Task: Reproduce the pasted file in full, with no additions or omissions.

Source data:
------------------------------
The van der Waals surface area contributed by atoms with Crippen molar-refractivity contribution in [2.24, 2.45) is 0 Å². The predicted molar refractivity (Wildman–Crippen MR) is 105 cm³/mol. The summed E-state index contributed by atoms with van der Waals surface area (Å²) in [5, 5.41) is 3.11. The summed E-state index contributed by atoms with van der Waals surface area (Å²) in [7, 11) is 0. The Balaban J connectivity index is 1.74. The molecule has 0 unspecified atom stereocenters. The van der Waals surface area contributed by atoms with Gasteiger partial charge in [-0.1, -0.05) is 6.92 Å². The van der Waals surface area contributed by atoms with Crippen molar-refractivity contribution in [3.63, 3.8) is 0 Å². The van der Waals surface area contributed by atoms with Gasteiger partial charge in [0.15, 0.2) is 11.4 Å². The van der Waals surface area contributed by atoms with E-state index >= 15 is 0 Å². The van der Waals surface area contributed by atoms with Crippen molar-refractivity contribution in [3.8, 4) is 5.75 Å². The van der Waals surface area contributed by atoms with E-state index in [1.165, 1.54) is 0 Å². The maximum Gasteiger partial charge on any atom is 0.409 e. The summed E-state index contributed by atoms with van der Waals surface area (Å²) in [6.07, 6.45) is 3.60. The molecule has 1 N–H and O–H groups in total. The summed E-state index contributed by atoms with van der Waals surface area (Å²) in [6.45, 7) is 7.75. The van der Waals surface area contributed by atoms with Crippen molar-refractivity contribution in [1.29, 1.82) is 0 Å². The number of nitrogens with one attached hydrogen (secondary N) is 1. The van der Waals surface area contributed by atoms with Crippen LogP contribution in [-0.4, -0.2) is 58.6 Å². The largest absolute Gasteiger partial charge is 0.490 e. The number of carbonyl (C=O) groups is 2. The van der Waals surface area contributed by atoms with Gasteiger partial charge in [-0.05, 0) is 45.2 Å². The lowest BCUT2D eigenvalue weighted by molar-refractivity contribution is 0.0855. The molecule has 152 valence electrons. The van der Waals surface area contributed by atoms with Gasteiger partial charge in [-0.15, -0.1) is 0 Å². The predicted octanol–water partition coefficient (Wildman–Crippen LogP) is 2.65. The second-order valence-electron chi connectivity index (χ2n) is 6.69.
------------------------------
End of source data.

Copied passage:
The van der Waals surface area contributed by atoms with Crippen molar-refractivity contribution in [2.24, 2.45) is 0 Å². The predicted molar refractivity (Wildman–Crippen MR) is 105 cm³/mol. The summed E-state index contributed by atoms with van der Waals surface area (Å²) in [5, 5.41) is 3.11. The summed E-state index contributed by atoms with van der Waals surface area (Å²) in [7, 11) is 0. The Balaban J connectivity index is 1.74. The molecule has 0 unspecified atom stereocenters. The van der Waals surface area contributed by atoms with Gasteiger partial charge in [-0.1, -0.05) is 6.92 Å². The van der Waals surface area contributed by atoms with Crippen molar-refractivity contribution in [3.63, 3.8) is 0 Å². The van der Waals surface area contributed by atoms with Gasteiger partial charge in [0.15, 0.2) is 11.4 Å². The van der Waals surface area contributed by atoms with E-state index >= 15 is 0 Å². The van der Waals surface area contributed by atoms with Crippen molar-refractivity contribution in [3.8, 4) is 5.75 Å². The van der Waals surface area contributed by atoms with E-state index in [1.165, 1.54) is 0 Å². The maximum Gasteiger partial charge on any atom is 0.409 e. The summed E-state index contributed by atoms with van der Waals surface area (Å²) in [6.07, 6.45) is 3.60. The molecule has 1 N–H and O–H groups in total. The summed E-state index contributed by atoms with van der Waals surface area (Å²) in [6.45, 7) is 7.75. The van der Waals surface area contributed by atoms with Crippen molar-refractivity contribution in [1.29, 1.82) is 0 Å². The number of nitrogens with one attached hydrogen (secondary N) is 1. The van der Waals surface area contributed by atoms with Crippen LogP contribution in [-0.4, -0.2) is 58.6 Å². The largest absolute Gasteiger partial charge is 0.490 e. The number of carbonyl (C=O) groups is 2. The van der Waals surface area contributed by atoms with Gasteiger partial charge in [-0.05, 0) is 45.2 Å². The lowest BCUT2D eigenvalue weighted by molar-refractivity contribution is 0.0855. The molecule has 152 valence electrons. The van der Waals surface area contributed by atoms with Gasteiger partial charge in [-0.15, -0.1) is 0 Å². The predicted octanol–water partition coefficient (Wildman–Crippen LogP) is 2.65. The second-order valence-electron chi connectivity index (χ2n) is 6.69.